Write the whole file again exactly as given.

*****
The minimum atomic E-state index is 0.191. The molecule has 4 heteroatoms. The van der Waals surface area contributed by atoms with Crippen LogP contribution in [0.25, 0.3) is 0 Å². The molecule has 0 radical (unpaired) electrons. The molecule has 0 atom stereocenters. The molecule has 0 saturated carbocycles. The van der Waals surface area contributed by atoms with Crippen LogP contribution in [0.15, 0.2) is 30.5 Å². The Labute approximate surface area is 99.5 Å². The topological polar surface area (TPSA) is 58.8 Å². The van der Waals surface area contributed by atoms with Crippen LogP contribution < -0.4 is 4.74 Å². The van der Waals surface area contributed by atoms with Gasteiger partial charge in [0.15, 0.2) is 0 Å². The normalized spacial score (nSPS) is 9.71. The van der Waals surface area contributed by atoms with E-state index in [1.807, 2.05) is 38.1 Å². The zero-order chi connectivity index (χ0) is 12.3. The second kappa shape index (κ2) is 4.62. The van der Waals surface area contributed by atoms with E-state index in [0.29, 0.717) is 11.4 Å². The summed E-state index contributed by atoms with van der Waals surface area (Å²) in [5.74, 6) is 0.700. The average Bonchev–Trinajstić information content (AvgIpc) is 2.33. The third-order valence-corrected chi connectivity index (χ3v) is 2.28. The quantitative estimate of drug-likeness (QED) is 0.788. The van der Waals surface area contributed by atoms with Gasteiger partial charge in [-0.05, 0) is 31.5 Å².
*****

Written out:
The minimum atomic E-state index is 0.191. The molecule has 4 heteroatoms. The van der Waals surface area contributed by atoms with Crippen LogP contribution in [0.25, 0.3) is 0 Å². The molecule has 0 radical (unpaired) electrons. The molecule has 0 atom stereocenters. The molecule has 0 saturated carbocycles. The van der Waals surface area contributed by atoms with Crippen LogP contribution in [0.15, 0.2) is 30.5 Å². The Labute approximate surface area is 99.5 Å². The topological polar surface area (TPSA) is 58.8 Å². The van der Waals surface area contributed by atoms with Crippen LogP contribution < -0.4 is 4.74 Å². The van der Waals surface area contributed by atoms with Gasteiger partial charge in [0.15, 0.2) is 0 Å². The normalized spacial score (nSPS) is 9.71. The van der Waals surface area contributed by atoms with E-state index in [1.807, 2.05) is 38.1 Å². The zero-order chi connectivity index (χ0) is 12.3. The second kappa shape index (κ2) is 4.62. The van der Waals surface area contributed by atoms with E-state index in [0.29, 0.717) is 11.4 Å². The summed E-state index contributed by atoms with van der Waals surface area (Å²) in [5.74, 6) is 0.700. The average Bonchev–Trinajstić information content (AvgIpc) is 2.33. The third-order valence-corrected chi connectivity index (χ3v) is 2.28. The quantitative estimate of drug-likeness (QED) is 0.788. The van der Waals surface area contributed by atoms with Gasteiger partial charge in [-0.05, 0) is 31.5 Å².